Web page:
Ten years ago Scott Faro, the director of the Functional Brain Imaging Center and Clinical MRI at Temple University, decided to begin a study to see whether or not you could use MRI imaging to detect whether or not someone was lying. Faro and his colleagues recruited volunteers. Half of them were asked to shoot a toy gun and lie about it while in the MRI machine, and the nonshooters were told to tell the truth. During their brain scans, participants were thoroughly questioned about their tales. The results showed that by studying brain patterns through MRI imaging, Faro was able to detect which participants were lying as effectively as he could have with a lie detector test.

In the study, images showed that the people who were lying used three different parts of their brain than the people who weren’t lying did, proving that studying brain activity can be an easy and potentially more reliable way of detecting lies than a lie detector test.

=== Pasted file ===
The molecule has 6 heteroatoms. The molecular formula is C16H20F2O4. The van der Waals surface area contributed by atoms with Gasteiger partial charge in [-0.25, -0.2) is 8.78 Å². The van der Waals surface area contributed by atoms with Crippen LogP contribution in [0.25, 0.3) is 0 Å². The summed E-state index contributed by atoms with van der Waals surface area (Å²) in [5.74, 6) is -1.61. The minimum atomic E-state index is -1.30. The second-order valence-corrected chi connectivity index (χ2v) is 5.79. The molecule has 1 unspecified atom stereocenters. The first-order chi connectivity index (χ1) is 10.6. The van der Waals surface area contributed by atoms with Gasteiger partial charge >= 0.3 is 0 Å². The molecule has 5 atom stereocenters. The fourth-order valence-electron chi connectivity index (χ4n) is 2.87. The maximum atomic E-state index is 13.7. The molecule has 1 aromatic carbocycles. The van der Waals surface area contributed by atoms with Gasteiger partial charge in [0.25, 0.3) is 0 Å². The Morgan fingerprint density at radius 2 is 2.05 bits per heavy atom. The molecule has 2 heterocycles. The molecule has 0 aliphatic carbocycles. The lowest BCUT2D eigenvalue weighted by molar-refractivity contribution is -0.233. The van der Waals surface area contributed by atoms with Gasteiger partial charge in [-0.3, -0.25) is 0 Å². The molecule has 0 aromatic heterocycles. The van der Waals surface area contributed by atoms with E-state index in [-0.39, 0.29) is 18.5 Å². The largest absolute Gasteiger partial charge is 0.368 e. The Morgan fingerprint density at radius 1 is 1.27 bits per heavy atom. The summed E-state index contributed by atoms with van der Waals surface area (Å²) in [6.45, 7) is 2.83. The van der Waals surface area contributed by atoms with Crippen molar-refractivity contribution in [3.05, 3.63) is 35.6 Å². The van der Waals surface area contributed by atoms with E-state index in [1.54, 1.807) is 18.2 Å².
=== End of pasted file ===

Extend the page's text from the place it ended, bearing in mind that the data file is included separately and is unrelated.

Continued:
Faro argues that lie detector tests, although currently the go-to for interrogations, aren’t necessarily as reliable as using an MRI scan could be, simply because it’s possible for people to cheat them. Polygraphs track body functions like breathing, blood pressure, and the skin’s ability to conduct electricity, almost all of which it’s possible for the individual to master control over. There’s no evidence to prove that anyone has been able to control what parts of their brain they use, making MRI scans a more effective tool for interrogation. Awesome, right?

Although they’ll need to conduct several more studies before the idea becomes widely accepted, this study has been huge in demonstrating the usefulness of medical technology.